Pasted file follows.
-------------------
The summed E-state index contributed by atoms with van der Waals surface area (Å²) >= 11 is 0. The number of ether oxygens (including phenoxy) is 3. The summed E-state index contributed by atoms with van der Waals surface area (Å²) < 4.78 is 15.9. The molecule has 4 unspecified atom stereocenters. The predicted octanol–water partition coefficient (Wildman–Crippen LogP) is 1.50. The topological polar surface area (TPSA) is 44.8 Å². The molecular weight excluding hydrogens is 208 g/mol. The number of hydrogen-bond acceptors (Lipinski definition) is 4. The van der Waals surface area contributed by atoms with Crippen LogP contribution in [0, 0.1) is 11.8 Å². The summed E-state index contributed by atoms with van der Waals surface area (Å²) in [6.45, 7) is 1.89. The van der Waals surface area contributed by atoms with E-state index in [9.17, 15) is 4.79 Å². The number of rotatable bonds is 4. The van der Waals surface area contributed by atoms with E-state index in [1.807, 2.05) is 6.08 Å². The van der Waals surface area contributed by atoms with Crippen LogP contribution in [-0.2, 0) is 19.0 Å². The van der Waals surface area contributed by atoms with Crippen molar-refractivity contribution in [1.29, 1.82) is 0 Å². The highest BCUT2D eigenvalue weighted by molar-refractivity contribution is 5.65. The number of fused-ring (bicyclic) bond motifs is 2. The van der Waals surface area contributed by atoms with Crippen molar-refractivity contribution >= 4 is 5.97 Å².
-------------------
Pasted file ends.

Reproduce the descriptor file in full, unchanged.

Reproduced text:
The summed E-state index contributed by atoms with van der Waals surface area (Å²) >= 11 is 0. The number of ether oxygens (including phenoxy) is 3. The summed E-state index contributed by atoms with van der Waals surface area (Å²) < 4.78 is 15.9. The molecule has 4 unspecified atom stereocenters. The predicted octanol–water partition coefficient (Wildman–Crippen LogP) is 1.50. The topological polar surface area (TPSA) is 44.8 Å². The molecular weight excluding hydrogens is 208 g/mol. The number of hydrogen-bond acceptors (Lipinski definition) is 4. The van der Waals surface area contributed by atoms with Crippen LogP contribution in [0, 0.1) is 11.8 Å². The summed E-state index contributed by atoms with van der Waals surface area (Å²) in [6.45, 7) is 1.89. The van der Waals surface area contributed by atoms with E-state index in [9.17, 15) is 4.79 Å². The number of rotatable bonds is 4. The van der Waals surface area contributed by atoms with E-state index in [1.807, 2.05) is 6.08 Å². The van der Waals surface area contributed by atoms with Crippen LogP contribution in [-0.2, 0) is 19.0 Å². The van der Waals surface area contributed by atoms with Crippen molar-refractivity contribution in [1.29, 1.82) is 0 Å². The highest BCUT2D eigenvalue weighted by molar-refractivity contribution is 5.65. The number of fused-ring (bicyclic) bond motifs is 2. The van der Waals surface area contributed by atoms with Crippen molar-refractivity contribution >= 4 is 5.97 Å².